1. What is the potential for the proposed activity to
    1. Advance knowledge and understanding within its own field or across different fields (Intellectual Merit); and
    2. Benefit society or advance desired societal outcomes (Broader Impacts)?
  2. To what extent do the proposed activities suggest and explore creative, original, or potentially transformative concepts?
  3. Is the plan for carrying out the proposed activities well-reasoned, well-organized, and based on a sound rationale? Does the plan incorporate a mechanism to assess success?
  4. How well qualified is the individual, team, or organization to conduct the proposed activities?
  5. Are there adequate resources available to the PI (either at the home organization or through collaborations) to carry out the proposed activities?

Broader impacts may be accomplished through the research itself, through the activities that are directly related to specific research projects, or through activities that are supported by, but are complementary to, the project. NSF values the advancement of scientific knowledge and activities that contribute to achievement of societally relevant outcomes. Such outcomes include, but are not limited to: full participation of women, persons with disabilities, and underrepresented minorities in science, technology, engineering, and mathematics (STEM); improved STEM education and educator development at any level; increased public scientific literacy and public engagement with science and technology; improved well-being of individuals in society; development of a diverse, globally competitive STEM workforce; increased partnerships between academia, industry, and others; improved national security; increased economic competitiveness of the United States; and enhanced infrastructure for research and education.

Proposers are reminded that reviewers will also be asked to review the Data Management Plan and the Postdoctoral Researcher Mentoring Plan, as appropriate.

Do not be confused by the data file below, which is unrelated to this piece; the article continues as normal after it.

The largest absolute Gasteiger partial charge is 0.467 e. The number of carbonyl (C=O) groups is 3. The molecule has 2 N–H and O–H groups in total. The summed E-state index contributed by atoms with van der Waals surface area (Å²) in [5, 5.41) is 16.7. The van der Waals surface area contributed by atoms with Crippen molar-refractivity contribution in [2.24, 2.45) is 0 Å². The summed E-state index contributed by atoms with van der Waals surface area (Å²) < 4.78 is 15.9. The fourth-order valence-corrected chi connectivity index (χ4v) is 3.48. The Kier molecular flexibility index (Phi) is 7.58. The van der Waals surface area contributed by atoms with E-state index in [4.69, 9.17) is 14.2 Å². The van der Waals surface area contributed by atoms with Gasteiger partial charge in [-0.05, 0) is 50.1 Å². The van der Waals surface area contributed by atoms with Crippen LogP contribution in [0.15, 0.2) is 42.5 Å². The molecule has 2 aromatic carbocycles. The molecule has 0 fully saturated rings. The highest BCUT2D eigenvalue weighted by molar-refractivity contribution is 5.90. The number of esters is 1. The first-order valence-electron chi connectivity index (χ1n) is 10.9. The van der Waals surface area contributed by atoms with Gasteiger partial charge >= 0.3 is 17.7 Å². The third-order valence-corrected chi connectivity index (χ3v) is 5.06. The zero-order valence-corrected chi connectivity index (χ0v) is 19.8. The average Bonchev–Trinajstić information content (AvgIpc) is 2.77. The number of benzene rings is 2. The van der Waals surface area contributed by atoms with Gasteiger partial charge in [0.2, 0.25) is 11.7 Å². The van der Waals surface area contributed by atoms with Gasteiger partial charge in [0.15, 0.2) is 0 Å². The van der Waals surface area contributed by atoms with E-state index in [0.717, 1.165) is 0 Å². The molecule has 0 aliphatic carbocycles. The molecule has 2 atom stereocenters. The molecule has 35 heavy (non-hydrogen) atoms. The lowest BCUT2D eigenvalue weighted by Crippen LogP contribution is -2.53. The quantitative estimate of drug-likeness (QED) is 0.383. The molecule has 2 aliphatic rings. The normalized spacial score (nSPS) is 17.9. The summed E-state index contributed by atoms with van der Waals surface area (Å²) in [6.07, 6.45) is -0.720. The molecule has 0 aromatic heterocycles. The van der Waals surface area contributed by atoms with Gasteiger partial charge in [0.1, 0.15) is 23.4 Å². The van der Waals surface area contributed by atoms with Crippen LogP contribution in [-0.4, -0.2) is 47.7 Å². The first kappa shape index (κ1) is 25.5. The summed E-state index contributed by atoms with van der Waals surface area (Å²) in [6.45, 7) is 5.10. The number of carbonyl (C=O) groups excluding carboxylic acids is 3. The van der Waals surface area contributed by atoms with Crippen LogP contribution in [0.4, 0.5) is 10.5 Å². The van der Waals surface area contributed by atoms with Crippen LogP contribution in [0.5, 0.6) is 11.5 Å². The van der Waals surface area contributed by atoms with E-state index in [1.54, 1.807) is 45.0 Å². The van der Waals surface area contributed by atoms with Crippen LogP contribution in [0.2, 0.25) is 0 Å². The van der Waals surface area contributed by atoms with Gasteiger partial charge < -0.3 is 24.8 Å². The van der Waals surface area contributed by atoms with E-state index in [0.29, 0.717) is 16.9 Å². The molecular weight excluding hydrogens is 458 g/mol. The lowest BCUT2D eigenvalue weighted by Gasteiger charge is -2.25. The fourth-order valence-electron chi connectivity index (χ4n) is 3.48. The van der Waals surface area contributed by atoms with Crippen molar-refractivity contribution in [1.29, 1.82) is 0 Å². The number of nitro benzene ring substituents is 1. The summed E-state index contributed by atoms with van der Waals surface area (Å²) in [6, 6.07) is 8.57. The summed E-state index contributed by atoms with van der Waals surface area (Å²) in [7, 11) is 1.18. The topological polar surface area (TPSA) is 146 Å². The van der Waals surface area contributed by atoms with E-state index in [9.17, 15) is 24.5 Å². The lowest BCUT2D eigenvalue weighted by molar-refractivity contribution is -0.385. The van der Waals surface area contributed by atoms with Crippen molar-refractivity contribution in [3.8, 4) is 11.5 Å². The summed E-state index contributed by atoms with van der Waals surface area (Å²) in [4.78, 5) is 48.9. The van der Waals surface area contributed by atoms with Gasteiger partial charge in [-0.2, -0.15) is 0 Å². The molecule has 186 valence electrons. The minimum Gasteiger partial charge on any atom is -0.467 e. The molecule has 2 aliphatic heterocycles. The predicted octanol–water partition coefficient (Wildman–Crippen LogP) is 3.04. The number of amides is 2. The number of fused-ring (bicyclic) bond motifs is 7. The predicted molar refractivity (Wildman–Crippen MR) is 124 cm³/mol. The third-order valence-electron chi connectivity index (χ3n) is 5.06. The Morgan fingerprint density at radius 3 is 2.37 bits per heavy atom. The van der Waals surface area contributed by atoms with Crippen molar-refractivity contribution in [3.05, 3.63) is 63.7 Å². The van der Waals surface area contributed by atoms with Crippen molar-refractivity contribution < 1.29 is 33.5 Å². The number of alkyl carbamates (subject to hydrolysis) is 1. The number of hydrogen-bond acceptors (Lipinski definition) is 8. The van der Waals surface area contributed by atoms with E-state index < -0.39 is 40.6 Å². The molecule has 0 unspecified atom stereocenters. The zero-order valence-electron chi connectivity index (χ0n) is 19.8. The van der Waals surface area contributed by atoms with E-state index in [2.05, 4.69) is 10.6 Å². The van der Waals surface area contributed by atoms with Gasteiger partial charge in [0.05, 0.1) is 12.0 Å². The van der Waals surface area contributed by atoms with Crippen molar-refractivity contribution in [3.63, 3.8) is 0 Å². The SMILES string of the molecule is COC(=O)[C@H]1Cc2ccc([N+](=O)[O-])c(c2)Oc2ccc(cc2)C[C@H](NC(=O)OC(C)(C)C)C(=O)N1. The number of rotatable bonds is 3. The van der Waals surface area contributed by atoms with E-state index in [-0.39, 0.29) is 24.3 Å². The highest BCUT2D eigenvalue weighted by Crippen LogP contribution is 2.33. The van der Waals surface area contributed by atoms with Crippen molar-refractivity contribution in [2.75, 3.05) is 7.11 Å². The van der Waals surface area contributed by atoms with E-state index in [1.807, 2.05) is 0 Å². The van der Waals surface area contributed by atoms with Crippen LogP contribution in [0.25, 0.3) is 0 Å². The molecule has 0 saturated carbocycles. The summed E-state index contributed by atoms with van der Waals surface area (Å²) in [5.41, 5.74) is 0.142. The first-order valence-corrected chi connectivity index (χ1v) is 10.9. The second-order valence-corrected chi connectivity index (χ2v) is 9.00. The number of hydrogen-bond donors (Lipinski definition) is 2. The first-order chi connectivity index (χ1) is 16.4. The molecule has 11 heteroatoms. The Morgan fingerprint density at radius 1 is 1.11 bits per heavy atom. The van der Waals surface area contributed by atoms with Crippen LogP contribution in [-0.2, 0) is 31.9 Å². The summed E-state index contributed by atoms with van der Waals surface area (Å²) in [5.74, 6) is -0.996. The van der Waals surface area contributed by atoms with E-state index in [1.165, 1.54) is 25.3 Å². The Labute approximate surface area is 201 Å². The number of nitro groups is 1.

Additional Solicitation Specific Review Criteria

The SBIR program has additional criteria that reflect the legislative emphasis of the program and complement the standard NSF review criteria listed above. These criteria are in line with NSF's strong focus on commercialization success as the primary driver of impacts (both economic and otherwise) in the SBIR program.

  1. Is there a significant market opportunity that could be addressed by the proposed product, process, or service?
  2. Does the company possess a significant and durable competitive advantage, based on scientific or technological innovation, that would be difficult for competitors to neutralize or replicate?
  3. Is there a compelling potential business model?
  4. Does the proposing company/team have the essential elements, including expertise, structure, and experience, that would suggest the potential for strong commercial outcomes?
  5. Will NSF support serve as a catalyst to improve substantially the technical and commercial impact of the underlying commercial endeavor?

NSF SBIR/STTR Phase I Award Considerations

Proposals submitted to this solicitation which are considered meritorious and which meet all the requirements of the concurrent STTR solicitation may, based on budgetary considerations and at NSF's discretion, be considered for award as STTR Phase I projects. If recommended for an STTR Phase I award, the small business proposer will need to complete a Cooperative Research Agreement (CRA) between the small business and the research institution prior to award.

B. Review and Selection Process

Proposals submitted in response to this program solicitation will be reviewed by Ad hoc Review and/or Panel Review.

Reviewers will be asked to evaluate proposals using two National Science Board approved merit review criteria and, if applicable, additional program specific criteria. A summary rating and accompanying narrative will generally be completed and submitted by each reviewer and/or panel. The Program Officer assigned to manage the proposal's review will consider the advice of reviewers and will formulate a recommendation.

After scientific, technical and programmatic review and consideration of appropriate factors, the NSF Program Officer recommends to the cognizant Division Director whether the proposal should be declined or recommended for award. NSF strives to be able to tell applicants whether their proposals have been declined or recommended for funding within six months. Large or particularly complex proposals or proposals from new awardees may require additional review and processing time. The time interval begins on the deadline or target date, or receipt date, whichever is later. The interval ends when the Division Director acts upon the Program Officer's recommendation.